GCC wants no-fly zone over Libya

The Gulf states have thrown their weight behind the idea of a no-fly zone over Libya, as they took a tougher line against human rights violations by Qaddafi's regime.

A rebel fighter reacts during an airstrike in Ras Lanuf, March 7, 2011.
 Government forces struck at rebels in Libya's east and were reported attacking a town near Tripoli on Monday as concern grew over civilian suffering and a growing refugee exodus. 
   REUTERS/Goran Tomasevic (LIBYA - Tags: POLITICS CIVIL UNREST IMAGES OF THE DAY) *** Local Caption ***  GOT09_LIBYA_0307_11.JPG
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ABU DHABI // The Gulf states last night threw their weight behind the idea of a no-fly zone over Libya, as they took a tougher line against what they termed human rights violations by Col Muammar Qaddafi's regime.

"The ministerial council demands that the Security Council take the steps necessary to protect civilians, including a no-fly zone in Libya," the Gulf's foreign ministers said in a joint statement late last night after a meeting at the Emirates Palace hotel.

Calls for the imposition of a no-fly zone to protect rebels from bombing raids by Col Qaddafi's military have been gathering pace in recent days.

Gulf officials expressed growing frustration with Col Qaddafi's violent repression of rebels calling for an end to his four decades of rule, saying Libyan authorities have rejected humanitarian aid from the Gulf and refused to distribute it to its citizens.

An aid package to Bahrain and Oman - Gulf states that have experienced local unrest - is under discussion and could be finalised as early as Thursday, officials also said.

They called on the Arab League to convene an emergency meeting to discuss the Libyan crisis.

Sheikh Abdullah bin Zayed, the UAE's Minister of Foreign Affairs, speaking at a press conference after the meeting, said: "What is happening in Libya is painful and aggravating to every human being."

He spoke of the plight of refugees stranded near Libya's borders, and the need to deliver humanitarian and medical aid to people affected by the crisis, saying Gulf countries were trying their best to deliver aid.

While the UAE and Turkey have launched such a programme, Sheikh Abdullah said there had been attempts for over a week to deliver aid to the Libyan people, but Col Qaddafi's regime had refused the supplies.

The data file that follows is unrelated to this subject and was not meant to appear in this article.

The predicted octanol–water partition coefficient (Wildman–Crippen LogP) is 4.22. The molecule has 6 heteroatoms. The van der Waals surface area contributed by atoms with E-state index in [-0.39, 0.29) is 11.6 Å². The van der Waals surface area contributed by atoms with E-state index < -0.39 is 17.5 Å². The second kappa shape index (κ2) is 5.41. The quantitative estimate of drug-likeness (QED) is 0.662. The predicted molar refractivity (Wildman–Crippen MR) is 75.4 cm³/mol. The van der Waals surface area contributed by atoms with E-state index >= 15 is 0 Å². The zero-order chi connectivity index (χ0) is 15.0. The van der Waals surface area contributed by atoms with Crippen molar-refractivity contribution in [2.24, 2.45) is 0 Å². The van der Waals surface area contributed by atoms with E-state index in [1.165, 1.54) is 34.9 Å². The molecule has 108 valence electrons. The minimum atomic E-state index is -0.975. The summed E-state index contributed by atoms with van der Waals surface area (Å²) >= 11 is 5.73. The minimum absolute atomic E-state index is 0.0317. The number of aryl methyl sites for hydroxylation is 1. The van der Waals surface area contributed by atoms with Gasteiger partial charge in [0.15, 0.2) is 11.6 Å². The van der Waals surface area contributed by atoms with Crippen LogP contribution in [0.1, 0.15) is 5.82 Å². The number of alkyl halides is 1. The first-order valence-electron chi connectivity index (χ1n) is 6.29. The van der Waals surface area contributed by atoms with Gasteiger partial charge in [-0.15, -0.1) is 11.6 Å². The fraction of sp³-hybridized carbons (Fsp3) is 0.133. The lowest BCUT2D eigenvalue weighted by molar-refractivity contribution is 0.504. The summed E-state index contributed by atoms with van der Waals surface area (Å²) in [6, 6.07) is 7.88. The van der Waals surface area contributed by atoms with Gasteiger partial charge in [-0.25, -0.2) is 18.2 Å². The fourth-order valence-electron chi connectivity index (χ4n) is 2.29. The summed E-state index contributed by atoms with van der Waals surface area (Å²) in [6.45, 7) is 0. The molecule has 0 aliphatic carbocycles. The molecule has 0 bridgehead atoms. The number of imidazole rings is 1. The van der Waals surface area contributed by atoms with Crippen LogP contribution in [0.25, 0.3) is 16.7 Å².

"We have faced absolute refusal from Libyan authorities on receiving and delivering this aid to those with a desperate need for it," said Sheikh Abdullah.

"The Libyan situation is not only that there are military operations against civilians, but there is also deprivation of aid to these civilians," he added.

The Gulf ministers condemned "the crimes committed against civilians using heavy weaponry and live ammunition" as well as Col Qaddafi's employment of foreign mercenaries against his people.

This constituted a "dangerous violation of human rights and international law", the ministers said.

They called on the Libyan regime to "immediately halt the use of force against civilians", ease the passage of humanitarian aid and "accomplish the aspirations of the brotherly people of Libya".

In opening remarks at the meeting, the GCC's secretary general called the regime's actions in Libya a crime against humanity.

The unrest in Bahrain and Oman, where protester demands ranged from a move towards constitutional monarchy to better employment opportunities and fighting corruption, took centre stage at the meeting, with public expressions of support for the leadership in the two countries.

The foreign ministers will convene again for a follow-up meeting on Thursday in Riyadh.

Bahrain's foreign minister said in an interview after the meeting that he expected the details of a GCC aid package to Bahrain and Oman to be finalised there.

"We haven't finalised our work and it will be announced properly in Riyadh on Thursday," said Sheikh Khalid al Khalifa. "Whatever Bahrain needs and the people of Bahrain need will be addressed by the rest of our group."

He said the aid package would deal with issues pertaining to the "livelihood of our citizens" and will "answer the needs of our people", but declined to go into specifics.

Sheikh Khalid also expressed optimism regarding the prospects of national dialogue with opposition protesters in his country led by Crown Prince Salman bin Hamad al Khalifa.

He said dialogue was likely to begin by the end of this week or early next week.

"We are used to dialogue," he said. "We are not used to fighting each other, so dialogue is the way forward and we are optimistic that it will happen."

"There is no doubt that the role of the neighbours is paramount for our stability," said Sheikh Khalid when asked about the role of Bahrain's neighbours in supporting the reform efforts.

Oman fired 12 cabinet ministers on Monday, and its foreign minister, Yusuf bin Alawi, said that was the beginning of a reform effort. He also said the Sultanate could afford to rely less on foreign labour - a step that would mean more employment opportunities for Omani citizens.

At the press conference, Sheikh Abdullah also said the UAE would not respond to a proposal in the Iranian parliament to downgrade relations with the UAE over alleged mistreatment of Iranians and dissatisfaction with some of the UAE's political positions.

"We haven't got an official response or a position from the Iranian side regarding this matter," said Sheikh Abdullah.

"Obviously in any legislative body you always have views and counter-views which we respect," he said. "But as long as it's not a government position I think it's just right for us not to respond to."